I need to take a break from the Book of Face. The cause of my abstention is the whole NFL/Taking a knee for Colin controversy. Lost in all the back-and-forth I’m reading about the appropriateness (or lack thereof) in the protests taking place around the league was that Kaepernick started taking a knee because of the miscarriage of justice in the Trayvon Martin case, and the tact that so many people of color are killed in similar circumstances and nobody goes to jail. And instead, we’re arguing about disrespect for the flag, these African American athletes are millionaires and they have a lot of nerve, etc. Nobody’s addressing the inciting incident, i.e., the murder of a young man by a vigilante who walked free.
After I got finished arguing with people about this, my friend Yvonne forwarded this to me. It reminds me that there are hundreds of names of victims that we’ve never heard.
There is more detail on each of these individuals at Robin’s @caulkthewagon Twitter feed. My point in sharing it is to note that this isn’t a one-off event. People of color are being attacked in large numbers, and rarely does anybody go to jail.
If you want to do something about this, I could do worse than point you to Danette Chavis’ petition to demand a federal prosecutor to intervene in cases where local prosecutors have not been suitably aggressive in pursuing justice for victims. It ain’t gonna happen with Jeff Session in office, but it’s something we should have had a long time ago (arguably during the trial of the killers of Goodman, Cheney and Schwerner). Ms. Chavis was nice enough to explain how it works below:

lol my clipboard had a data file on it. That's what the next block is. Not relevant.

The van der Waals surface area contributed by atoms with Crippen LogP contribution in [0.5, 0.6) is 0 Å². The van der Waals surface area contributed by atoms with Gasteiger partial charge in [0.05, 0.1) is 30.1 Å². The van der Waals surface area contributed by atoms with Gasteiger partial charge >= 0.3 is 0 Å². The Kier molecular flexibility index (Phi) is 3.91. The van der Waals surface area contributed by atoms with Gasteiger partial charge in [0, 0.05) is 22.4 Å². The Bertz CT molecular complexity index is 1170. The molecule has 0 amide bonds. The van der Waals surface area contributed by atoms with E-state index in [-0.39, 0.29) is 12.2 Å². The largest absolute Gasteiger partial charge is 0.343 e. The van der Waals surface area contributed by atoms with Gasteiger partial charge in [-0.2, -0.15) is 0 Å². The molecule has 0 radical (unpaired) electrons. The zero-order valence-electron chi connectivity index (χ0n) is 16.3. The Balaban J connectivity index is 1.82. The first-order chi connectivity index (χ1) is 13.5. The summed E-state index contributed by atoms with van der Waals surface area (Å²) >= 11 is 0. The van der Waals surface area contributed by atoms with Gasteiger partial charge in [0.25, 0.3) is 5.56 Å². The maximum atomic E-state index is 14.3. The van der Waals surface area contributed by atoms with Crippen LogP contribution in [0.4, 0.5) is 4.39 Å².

The demand is in fact focused on the government itself, in regards to the claims of “liberty and justice for all”. I seek to challenge those claims with a demand the U.S. attorney general prosecute and hold police accountable for the murders committed across the United States! I understand the position taken on policing by the current administration in Washington and its unwillingness to prosecute police for the atrocities committed. But the position taken cannot go unchallenged but lives are at stake, along with every right the people presume to be in possession of! The fact of the matter is “we have no rights” to protect against any atrocity committed by police. What we have are grounds on which to stand within a court of law AFTER the atrocity has been committed. And if you are “dead” as a result of such atrocity, the law or “the rights” you presumed to possess will garner you nothing. We cannot be satisfied with a form of justice that only kicks in AFTER we’ve been injured. We need protections that will forego “loss of life” and maintain the dignity and integrity of those approached by police. And that is not what we currently have.
I cannot promise that signing Danette’s petition (which I have already signed) will fix anything. But this is not now and never was about football. This is about people’s rights to live unmolested in this country.